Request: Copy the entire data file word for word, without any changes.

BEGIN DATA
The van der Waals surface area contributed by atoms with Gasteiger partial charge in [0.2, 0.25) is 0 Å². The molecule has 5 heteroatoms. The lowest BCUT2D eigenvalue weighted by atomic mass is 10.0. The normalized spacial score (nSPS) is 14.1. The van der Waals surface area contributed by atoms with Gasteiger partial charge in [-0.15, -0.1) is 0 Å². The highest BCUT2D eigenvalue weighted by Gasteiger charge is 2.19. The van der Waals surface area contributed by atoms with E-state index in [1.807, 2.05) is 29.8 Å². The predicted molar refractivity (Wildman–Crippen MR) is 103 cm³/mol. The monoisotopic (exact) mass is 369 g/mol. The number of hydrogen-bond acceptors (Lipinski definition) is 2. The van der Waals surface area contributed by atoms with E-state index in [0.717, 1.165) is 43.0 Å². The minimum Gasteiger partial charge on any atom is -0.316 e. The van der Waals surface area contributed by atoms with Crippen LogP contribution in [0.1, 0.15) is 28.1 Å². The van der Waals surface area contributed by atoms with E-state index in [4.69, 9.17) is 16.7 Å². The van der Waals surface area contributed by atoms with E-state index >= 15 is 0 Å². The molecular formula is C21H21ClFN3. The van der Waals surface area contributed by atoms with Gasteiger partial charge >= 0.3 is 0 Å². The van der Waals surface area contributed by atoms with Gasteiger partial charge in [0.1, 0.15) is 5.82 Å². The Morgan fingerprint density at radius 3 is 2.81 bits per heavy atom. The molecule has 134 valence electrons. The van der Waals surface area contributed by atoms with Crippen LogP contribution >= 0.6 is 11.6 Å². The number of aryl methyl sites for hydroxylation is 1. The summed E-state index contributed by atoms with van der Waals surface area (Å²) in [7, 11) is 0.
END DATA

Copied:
The van der Waals surface area contributed by atoms with Gasteiger partial charge in [0.2, 0.25) is 0 Å². The molecule has 5 heteroatoms. The lowest BCUT2D eigenvalue weighted by atomic mass is 10.0. The normalized spacial score (nSPS) is 14.1. The van der Waals surface area contributed by atoms with Gasteiger partial charge in [-0.15, -0.1) is 0 Å². The highest BCUT2D eigenvalue weighted by Gasteiger charge is 2.19. The van der Waals surface area contributed by atoms with E-state index in [1.807, 2.05) is 29.8 Å². The predicted molar refractivity (Wildman–Crippen MR) is 103 cm³/mol. The monoisotopic (exact) mass is 369 g/mol. The number of hydrogen-bond acceptors (Lipinski definition) is 2. The van der Waals surface area contributed by atoms with E-state index in [0.717, 1.165) is 43.0 Å². The minimum Gasteiger partial charge on any atom is -0.316 e. The van der Waals surface area contributed by atoms with Crippen LogP contribution in [0.1, 0.15) is 28.1 Å². The van der Waals surface area contributed by atoms with E-state index in [4.69, 9.17) is 16.7 Å². The van der Waals surface area contributed by atoms with E-state index >= 15 is 0 Å². The molecular formula is C21H21ClFN3. The van der Waals surface area contributed by atoms with Gasteiger partial charge >= 0.3 is 0 Å². The van der Waals surface area contributed by atoms with Gasteiger partial charge in [0.1, 0.15) is 5.82 Å². The Morgan fingerprint density at radius 3 is 2.81 bits per heavy atom. The molecule has 134 valence electrons. The van der Waals surface area contributed by atoms with Crippen LogP contribution >= 0.6 is 11.6 Å². The number of aryl methyl sites for hydroxylation is 1. The summed E-state index contributed by atoms with van der Waals surface area (Å²) in [7, 11) is 0.